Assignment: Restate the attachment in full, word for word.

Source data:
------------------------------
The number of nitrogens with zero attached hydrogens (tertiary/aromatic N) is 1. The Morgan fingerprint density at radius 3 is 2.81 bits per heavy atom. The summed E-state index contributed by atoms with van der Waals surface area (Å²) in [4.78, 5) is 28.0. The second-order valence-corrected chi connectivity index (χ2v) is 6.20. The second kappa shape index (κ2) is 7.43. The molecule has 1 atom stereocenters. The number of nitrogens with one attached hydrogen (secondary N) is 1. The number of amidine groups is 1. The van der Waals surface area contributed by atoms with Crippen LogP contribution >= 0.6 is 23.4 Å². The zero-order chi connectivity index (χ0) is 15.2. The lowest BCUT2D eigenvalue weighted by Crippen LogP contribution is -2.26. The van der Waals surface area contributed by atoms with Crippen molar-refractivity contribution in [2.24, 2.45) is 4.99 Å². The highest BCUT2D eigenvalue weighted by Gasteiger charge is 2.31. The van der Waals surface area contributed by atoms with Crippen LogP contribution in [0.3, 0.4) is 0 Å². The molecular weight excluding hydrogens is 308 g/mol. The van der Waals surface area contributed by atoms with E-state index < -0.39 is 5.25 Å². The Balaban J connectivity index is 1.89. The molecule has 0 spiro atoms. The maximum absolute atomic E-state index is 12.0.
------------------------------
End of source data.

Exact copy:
The number of nitrogens with zero attached hydrogens (tertiary/aromatic N) is 1. The Morgan fingerprint density at radius 3 is 2.81 bits per heavy atom. The summed E-state index contributed by atoms with van der Waals surface area (Å²) in [4.78, 5) is 28.0. The second-order valence-corrected chi connectivity index (χ2v) is 6.20. The second kappa shape index (κ2) is 7.43. The molecule has 1 atom stereocenters. The number of nitrogens with one attached hydrogen (secondary N) is 1. The number of amidine groups is 1. The van der Waals surface area contributed by atoms with Crippen LogP contribution >= 0.6 is 23.4 Å². The zero-order chi connectivity index (χ0) is 15.2. The lowest BCUT2D eigenvalue weighted by Crippen LogP contribution is -2.26. The van der Waals surface area contributed by atoms with Crippen molar-refractivity contribution in [2.24, 2.45) is 4.99 Å². The highest BCUT2D eigenvalue weighted by Gasteiger charge is 2.31. The van der Waals surface area contributed by atoms with Crippen LogP contribution in [0.3, 0.4) is 0 Å². The molecular weight excluding hydrogens is 308 g/mol. The van der Waals surface area contributed by atoms with E-state index < -0.39 is 5.25 Å². The Balaban J connectivity index is 1.89. The molecule has 0 spiro atoms. The maximum absolute atomic E-state index is 12.0.